Several tangential benefits also arise from using content syndication. First, syndication-specific search engines look through feeds, allowing you to maintain a constantly-updated list of links to information in as close to real-time as currently possible. Second, the machine-readable format of feeds makes it possible to create mashups using syndicated data -- much easier than personally visiting the pages to copy-and-paste the bits you want. Third, syndication can be used to include content from other sites into your own website.
Of course, there are plenty of challenges with content syndication. The biggest challenge is the machine language format used for the feeds. Although feeds are in the XML language, there are a variety of popular dialects to that language. Some feed-reading programs can speak them all, while others are limited to just one or two. There's a joke that succinctly explains the situation: "The great thing about standards is that there are so many to choose from!"
The most common syndication format is RSS (which stands for Really Simply Syndication, or Rich Site Summary, or maybe RDF Site Summary), which is itself a little misleading because there are nine different types of RSS. The history of RSS is complicated, with several competing parties vying to establish the definitive standard. In common practice, only two or three of these formats are regularly used, but even that's too many.
The other dominant syndication format is Atom, which is a community-driven format that is trying to avoid many of the perceived shortcomings of RSS. Atom isn't (yet) as widely-supported as RSS, but it's quickly gaining ground. Lengthy discussions wage on about these competing standards.
Thankfully services exist that translate syndication formats, so you don't need to worry about which format is winning the debate. Web-based feed readers should all be smart enough now to handle any feed format, so you the reader shouldn't need to worry about this too much. If you're a content producer, it's worth spending some time to familiarize yourself with the various formats, so that you know what you're offering to your readers.
Another issue with content syndication is that the syndication source (ie: the website offering the feed) chooses whether to provide the full content of new posts, or just an excerpt. Advertising-driven websites will often provide just an excerpt, or teaser, to tickle your fancy in order to get you to load the webpage in your browser and thus see the ads that are displayed there. Some such sites will send out the first couple of sentences for their feeds, which may or may not provide enough information for you to determine whether it's worth your time to follow the link to the story. Other sites will carefully craft meaningful summaries of new items which you can quickly skim and decide whether to read the in-depth report.
Many syndication feeds come from personal weblogs, but big businesses are recognizing the value of the technology. Reuters offers feeds for its news items. The BBC offers categorized news feeds. Microsoft offers feeds for developer resources. Apple offers RSS feeds for its iTunes Music Store to display new releases and top rated songs or albums.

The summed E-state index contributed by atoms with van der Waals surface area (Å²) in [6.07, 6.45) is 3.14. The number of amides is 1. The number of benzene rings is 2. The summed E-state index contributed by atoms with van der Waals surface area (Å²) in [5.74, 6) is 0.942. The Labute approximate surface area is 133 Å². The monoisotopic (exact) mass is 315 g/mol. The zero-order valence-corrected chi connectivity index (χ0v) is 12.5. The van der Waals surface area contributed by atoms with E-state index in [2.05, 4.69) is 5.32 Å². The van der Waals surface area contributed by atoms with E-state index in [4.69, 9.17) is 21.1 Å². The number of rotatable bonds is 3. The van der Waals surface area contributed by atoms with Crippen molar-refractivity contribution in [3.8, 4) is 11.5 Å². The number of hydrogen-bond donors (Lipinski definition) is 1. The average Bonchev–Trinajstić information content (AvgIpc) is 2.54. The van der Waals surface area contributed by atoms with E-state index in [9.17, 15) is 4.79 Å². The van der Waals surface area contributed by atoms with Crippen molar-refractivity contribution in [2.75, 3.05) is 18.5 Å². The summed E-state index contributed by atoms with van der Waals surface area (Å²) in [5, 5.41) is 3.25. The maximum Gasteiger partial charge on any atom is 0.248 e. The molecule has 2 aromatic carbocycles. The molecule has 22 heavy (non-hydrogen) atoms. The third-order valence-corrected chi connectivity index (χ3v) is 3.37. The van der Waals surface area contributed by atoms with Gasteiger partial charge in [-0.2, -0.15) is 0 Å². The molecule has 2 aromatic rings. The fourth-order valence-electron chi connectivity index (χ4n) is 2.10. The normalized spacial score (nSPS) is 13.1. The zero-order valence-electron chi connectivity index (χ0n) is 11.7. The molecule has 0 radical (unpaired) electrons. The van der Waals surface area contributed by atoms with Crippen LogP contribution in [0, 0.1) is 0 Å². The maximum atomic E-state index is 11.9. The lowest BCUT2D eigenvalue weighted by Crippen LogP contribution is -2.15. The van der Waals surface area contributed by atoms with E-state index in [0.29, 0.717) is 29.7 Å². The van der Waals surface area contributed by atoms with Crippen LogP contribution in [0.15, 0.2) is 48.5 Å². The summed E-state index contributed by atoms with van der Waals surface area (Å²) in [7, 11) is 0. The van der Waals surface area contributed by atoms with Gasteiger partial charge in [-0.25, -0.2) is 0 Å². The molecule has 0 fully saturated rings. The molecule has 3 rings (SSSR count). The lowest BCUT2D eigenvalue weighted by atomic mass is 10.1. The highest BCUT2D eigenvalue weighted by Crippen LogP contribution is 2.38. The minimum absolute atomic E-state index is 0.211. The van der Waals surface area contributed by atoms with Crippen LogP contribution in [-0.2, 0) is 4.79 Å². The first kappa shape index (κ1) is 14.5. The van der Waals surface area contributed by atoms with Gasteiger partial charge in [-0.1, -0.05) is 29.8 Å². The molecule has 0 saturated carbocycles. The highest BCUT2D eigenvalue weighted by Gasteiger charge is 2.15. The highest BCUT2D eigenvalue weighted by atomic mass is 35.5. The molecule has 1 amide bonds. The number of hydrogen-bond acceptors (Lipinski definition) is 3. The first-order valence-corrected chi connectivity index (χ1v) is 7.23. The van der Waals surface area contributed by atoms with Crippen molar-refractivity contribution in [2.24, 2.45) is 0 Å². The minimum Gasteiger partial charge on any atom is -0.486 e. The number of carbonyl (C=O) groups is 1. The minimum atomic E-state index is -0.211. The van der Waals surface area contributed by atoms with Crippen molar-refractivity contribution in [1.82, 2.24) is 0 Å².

I've been using Google Reader as my aggregator for some time now, and have been thoroughly pleased with it. It offers a nice suite of features, good performance, and the traditional simple Google user interface. If you're not yet using an aggregator, or are unhappy with the one you're using, consider giving Google Reader a shot.
What are you waiting for? Start aggregating!
I just noticed that Google Reader has a "trends" link. I don't recall seeing that before; though I admit that I don't often look at the interface for Google Reader, as I'm too focused on the news content it is displaying to me.
From your 83 subscriptions, over the last 30 days you read 4,730 items
I haven't starred, shared, or emailed any items. I'm not much for social networking functionality, which explains why I haven't shared or emailed anything.
What's really interesting in the trends is both my personal reading habits, and the posting habits of the sites I read. I read more items between 7 and 9 AM than at any other time through the day. This makes sense, since all the news that has accumulated overnight is waiting for me. And for some reason, I read more items on Wednesdays than any other day of the week.
BoingBoing and Slashdot both post about 20 items per day. The feed for my Flickr contacts is running around 15 items per day, while the Flickr feed for the tag "skippy" is about five items per day.
Ultimately, all of these stats are completely meaningless, and not particularly useful to me. I don't really care how often sites publish, or what percentage of their posts I read, or when I read news the most. I care about reading the news, not reading metadata plotting trends about me reading the news. That said, I'm now interested in subscribing to a variety of feeds to which I wouldn't normally subscribe, just to see what sort of trends might develop.